They say a bad day of fishing is still better than a good day at work. But why settle for a mediocre day of fishing when knowing a few tricks of the trade could be the difference between plain old hotdogs or a feast of catfish for all on your next float trip? The trick to catching bluegill, catfish or trout is using the right bait or lures. Here are some trade secrets.
Whether plastic or live, more fish, especially bluegill, are caught on worms than any other bait even though worms aren’t a natural part of a fish’s diet. Plastic worms are available in a variety of colors, lengths, and styles and rigged Texas or Carolina style. The best way to fish with a plastic worm is by slowly hopping or dragging through the water. Just about everybody who fishes started out using worms like wigglers and night crawlers. If you’re using live bait, just thread them on a hook and drop or cast your line. It’s best to keep live worms cool while you’re fishing. Keeping them in the container will make them last longer. Between fishing trips the best place to store them is in your refrigerator provided somebody else doesn’t mistake them for leftovers!
Another effective bait for catching bluegill is crickets. Like worms, crickets are available almost all year-round and last longer when kept cool and out of the sun. Placing a piece of potato or apple in the container helps with maintaining moisture. To catch a bluegill, hook a cricket through the mid-section and drop a line.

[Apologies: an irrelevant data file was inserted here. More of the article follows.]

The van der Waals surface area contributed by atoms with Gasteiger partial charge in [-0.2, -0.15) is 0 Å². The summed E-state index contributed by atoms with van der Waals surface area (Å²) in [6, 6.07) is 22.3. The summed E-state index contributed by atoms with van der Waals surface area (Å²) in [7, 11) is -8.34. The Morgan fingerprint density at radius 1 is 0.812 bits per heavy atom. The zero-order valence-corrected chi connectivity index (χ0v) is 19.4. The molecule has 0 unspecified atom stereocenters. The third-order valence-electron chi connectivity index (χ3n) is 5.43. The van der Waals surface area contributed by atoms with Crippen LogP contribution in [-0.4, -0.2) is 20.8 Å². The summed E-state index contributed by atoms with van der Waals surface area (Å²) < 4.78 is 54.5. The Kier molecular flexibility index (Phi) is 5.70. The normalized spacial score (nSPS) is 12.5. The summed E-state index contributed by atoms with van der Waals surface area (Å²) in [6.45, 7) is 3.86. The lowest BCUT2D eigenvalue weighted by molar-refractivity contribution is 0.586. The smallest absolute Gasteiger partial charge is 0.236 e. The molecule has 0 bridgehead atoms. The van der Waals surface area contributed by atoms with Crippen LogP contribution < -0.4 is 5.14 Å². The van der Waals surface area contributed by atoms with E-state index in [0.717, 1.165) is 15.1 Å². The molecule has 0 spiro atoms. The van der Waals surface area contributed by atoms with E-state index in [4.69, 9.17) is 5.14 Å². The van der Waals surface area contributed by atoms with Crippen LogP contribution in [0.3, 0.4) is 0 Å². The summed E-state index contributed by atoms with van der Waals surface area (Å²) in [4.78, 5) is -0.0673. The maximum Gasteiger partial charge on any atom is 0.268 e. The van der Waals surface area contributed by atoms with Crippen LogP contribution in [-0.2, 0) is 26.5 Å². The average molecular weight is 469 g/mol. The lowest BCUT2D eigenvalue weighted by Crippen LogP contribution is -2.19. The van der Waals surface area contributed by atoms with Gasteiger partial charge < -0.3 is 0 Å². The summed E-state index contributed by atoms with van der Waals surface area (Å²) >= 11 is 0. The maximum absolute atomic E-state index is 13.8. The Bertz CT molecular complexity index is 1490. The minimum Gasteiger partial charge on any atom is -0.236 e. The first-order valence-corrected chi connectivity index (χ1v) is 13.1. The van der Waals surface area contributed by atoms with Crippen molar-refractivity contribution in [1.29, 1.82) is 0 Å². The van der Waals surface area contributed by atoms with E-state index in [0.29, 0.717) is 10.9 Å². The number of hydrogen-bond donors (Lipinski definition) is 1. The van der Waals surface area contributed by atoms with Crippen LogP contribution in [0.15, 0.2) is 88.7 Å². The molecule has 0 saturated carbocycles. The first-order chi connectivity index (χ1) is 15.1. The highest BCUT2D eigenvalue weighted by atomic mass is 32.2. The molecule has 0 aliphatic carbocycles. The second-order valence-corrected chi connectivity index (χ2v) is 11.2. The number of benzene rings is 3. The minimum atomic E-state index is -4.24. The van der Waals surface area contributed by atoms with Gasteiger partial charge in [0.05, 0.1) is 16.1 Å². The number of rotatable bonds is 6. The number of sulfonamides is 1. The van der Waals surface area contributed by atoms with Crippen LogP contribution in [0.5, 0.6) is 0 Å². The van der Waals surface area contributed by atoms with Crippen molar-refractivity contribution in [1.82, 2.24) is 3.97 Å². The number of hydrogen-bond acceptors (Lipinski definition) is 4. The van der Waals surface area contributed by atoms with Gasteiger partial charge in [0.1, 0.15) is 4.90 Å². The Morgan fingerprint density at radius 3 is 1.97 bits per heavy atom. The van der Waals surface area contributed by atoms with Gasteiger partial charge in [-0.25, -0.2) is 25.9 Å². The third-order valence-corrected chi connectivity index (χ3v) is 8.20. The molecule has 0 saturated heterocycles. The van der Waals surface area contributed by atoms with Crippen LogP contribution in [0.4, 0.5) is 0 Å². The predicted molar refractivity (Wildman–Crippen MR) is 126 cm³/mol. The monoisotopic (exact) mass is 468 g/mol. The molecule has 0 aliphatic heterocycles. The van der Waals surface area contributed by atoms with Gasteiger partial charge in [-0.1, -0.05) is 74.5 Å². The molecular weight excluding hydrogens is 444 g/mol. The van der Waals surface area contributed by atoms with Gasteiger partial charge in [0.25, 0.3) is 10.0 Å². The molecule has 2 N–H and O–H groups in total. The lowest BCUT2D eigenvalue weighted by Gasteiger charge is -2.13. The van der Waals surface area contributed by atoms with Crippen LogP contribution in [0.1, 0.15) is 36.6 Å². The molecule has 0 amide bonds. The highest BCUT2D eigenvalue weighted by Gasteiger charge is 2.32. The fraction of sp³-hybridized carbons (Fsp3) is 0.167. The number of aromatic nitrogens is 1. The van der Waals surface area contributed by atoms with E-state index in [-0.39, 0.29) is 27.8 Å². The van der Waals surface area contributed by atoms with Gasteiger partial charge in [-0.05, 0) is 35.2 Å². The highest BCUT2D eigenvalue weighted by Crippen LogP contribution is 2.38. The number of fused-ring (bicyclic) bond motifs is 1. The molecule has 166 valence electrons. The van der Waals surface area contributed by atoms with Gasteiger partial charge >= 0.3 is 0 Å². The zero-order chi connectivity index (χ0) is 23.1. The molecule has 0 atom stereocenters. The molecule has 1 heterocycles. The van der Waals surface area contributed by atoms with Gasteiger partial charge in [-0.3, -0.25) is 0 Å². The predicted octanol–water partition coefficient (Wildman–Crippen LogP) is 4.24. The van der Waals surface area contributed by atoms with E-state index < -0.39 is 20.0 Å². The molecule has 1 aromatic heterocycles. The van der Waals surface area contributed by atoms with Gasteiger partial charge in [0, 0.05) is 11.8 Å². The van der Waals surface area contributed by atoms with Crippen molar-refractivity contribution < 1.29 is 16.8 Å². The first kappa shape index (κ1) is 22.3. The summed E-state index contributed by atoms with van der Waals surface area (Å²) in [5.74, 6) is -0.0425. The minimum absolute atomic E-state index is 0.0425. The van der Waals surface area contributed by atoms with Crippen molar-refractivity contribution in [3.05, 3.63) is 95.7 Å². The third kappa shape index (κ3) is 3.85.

If you’re looking to catch some trout then pick up some salmon or power eggs at your local bait and tackle. Use eggs one at a time or clustered on a treble hook in moving water or trolling behind a boat.
Floating down Missouri’s rivers and streams is the ideal way to catch trout. Drift rigs work well too. Be sure to keep the egg just off the bottom above vegetation and debris. Another good way to catch trout is with tiny jigs. You’ll need a fly rod or spinning outfit for casting 1/60 ounce or smaller jigs. Like salmon or power eggs, jigs can be suspended from a float or you can let them sink. Others have more luck catching trout with flies. This small lure can be used to imitate the insect as it is made from a small hook, hair, feathers and thread. Using a fly rod to cast this small lure, many find the best method is what’s called “Match the Hatch.” This means observing what fish are hitting at or below the surface and have your fly mimic that insect. You can also try different patterns, casting the fly in different locations, waiting a few seconds and casting again to give the appearance of insects landing on the water’s surface.
If you want catfish on your dinner’s menu, nothing attracts catfish more than stinkbait. And just as its name implies it really does stink! There are many brands of stinkbait at local bait and tackle shops. Some of your friends may even have some secret home recipes. But it doesn’t matter whether it’s homemade or store bought as long as you hang on when you put some on a hook and cast it into a catfish hole.
Using the right bait and lures makes a mediocre day of fishing a thing of the past. With the right bait and lures your next float trip could be a successful fishing trip too.